Popular Family Law Online Course for Independent Litigants

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Trying to navigate the legal system without legal representation can be a stressful and traumatic experience.

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For those in the midst of a divorce or custody battle, the emotional turmoil can be overwhelming.

“I can’t afford a lawyer,” said Kim, who lives in British Columbia and has been trying to finalize a divorce and custody agreement for five years. “We were a $300,000 a year family. Today, five years later, I am on disability and have a debt of $200,000. I have no money. He basically used all my money.

Kim, who hasn’t used her real name to protect her children’s identities, has found some hope and comfort in a Windsor-based online pilot program that provides unrepresented litigants with the tools to help them navigate the justice system on their own. .

It empowered me just by giving me the basic structure of the system

The National Self-Represented Litigants Project (NSRLP) was founded by University of Windsor law professor Julie Macfarlane and is located within the faculty. With funding from the Department of Justice, the NSRLP launched the Family Litigants School, a free 12-week pilot program in January.

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Dayna Cornwall, Project Manager of the National Unrepresented Litigants Project at the University of Windsor, is featured on Thursday, March 10, 2022.
Dayna Cornwall, Project Manager of the National Unrepresented Litigants Project at the University of Windsor, is featured on Thursday, March 10, 2022. Photo by Dan Janisse /Windsor Star

Project manager Dayna Cornwall said self-represented litigants are a “huge, huge problem within the justice system. The largest proportion of unrepresented litigants are found in family law. We see this as the greatest need.
Cornwall said self-represented litigants sometimes make up 50% of family law cases, and in busy courtrooms in major centers like Toronto, that can be as high as 80%.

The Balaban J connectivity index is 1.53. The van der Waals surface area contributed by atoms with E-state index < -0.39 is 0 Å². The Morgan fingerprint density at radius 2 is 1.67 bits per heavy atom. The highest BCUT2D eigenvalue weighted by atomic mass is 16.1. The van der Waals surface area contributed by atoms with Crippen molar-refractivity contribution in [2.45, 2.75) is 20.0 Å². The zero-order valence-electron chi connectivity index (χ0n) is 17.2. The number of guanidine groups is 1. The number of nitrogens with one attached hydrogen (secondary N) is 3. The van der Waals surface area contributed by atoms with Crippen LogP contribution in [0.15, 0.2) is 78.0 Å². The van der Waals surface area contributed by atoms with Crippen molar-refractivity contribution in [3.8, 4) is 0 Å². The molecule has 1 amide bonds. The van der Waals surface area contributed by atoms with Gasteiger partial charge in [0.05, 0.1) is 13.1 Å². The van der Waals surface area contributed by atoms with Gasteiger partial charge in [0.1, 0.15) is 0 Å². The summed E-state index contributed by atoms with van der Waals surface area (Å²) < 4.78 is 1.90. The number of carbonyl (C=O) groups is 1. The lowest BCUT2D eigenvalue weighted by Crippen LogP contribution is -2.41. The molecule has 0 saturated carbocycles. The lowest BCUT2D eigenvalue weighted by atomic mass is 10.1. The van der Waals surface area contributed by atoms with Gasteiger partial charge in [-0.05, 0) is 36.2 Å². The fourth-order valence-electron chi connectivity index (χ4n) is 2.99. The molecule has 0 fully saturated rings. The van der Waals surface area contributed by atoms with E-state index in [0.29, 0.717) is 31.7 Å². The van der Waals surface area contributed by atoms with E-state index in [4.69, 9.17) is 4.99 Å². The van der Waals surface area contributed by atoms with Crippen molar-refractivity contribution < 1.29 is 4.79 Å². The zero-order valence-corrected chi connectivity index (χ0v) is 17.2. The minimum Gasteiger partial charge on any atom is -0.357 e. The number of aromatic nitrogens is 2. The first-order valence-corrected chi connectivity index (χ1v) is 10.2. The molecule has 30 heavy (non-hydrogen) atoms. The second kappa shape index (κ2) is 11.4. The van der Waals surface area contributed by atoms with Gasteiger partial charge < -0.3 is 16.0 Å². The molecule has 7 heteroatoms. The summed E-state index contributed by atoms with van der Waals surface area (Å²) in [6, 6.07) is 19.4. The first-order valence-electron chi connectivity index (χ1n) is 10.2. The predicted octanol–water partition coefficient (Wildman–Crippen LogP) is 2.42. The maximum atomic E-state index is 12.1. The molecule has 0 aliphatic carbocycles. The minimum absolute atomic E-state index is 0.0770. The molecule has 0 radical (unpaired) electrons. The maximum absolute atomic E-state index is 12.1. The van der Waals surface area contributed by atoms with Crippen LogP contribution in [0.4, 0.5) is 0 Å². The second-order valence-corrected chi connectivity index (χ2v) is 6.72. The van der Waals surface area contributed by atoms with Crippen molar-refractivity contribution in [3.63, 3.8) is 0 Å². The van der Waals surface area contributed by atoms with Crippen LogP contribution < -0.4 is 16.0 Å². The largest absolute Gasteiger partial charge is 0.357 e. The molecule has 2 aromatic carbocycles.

“It’s very telling,” Cornwall said. “The main reason is that they can’t afford a lawyer and they’re confusing the process because they don’t know what they’re doing.”

When the NSRLP opened registration last December, all 40 spots were taken in two hours by people literally living across Canada.

“I was surprised,” Cornwall said. “I knew we would have no problem filling those spots, but I thought in a couple of weeks we would be full.”

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Kim discovered the program through a Facebook group.

“It empowered me just by giving me the basic structure of the system,” Kim said. “With family law, I didn’t even understand the little details like what is filing a claim? They give you the basics of an application and how to read legal documents. When you’re in this situation, just asking a lawyer a question costs $80.

Participants learn how to research case law, build a good case, create affidavits, present evidence, navigate a settlement conference, and prepare for trial. They learn important courtroom decorum, such as when to stand and how to address a judge.

Cornwall said there was also a segment on dealing with emotions and self-care.

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“It can be a traumatic process to navigate the system,” she said. “It’s something that you have no training for and you have no distance from it because it’s your case, it’s your children and it’s extremely stressful for people.”

Sessions are led by NSRLP staff and a variety of family law experts, including judges, attorneys, mediators and former self-advocates. Each session ends with a panel of two to three experts answering questions from the students.

“This is the first course of its kind, aimed at the public and self-advocates,” Cornwall said. “Hopefully we can find a way to continue because obviously there’s a demand for that.”

The current grant allows the NSRLP to offer the course once again. The pilot course ends next month and Cornwall said the group will assess feedback and refine the program before offering it again next fall.

Tools and resources are available on the NSRLP website at yourepresentcanada.com.

The NSRLP is also on Facebook, Twitter and Instagram.

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Nancy I. Romero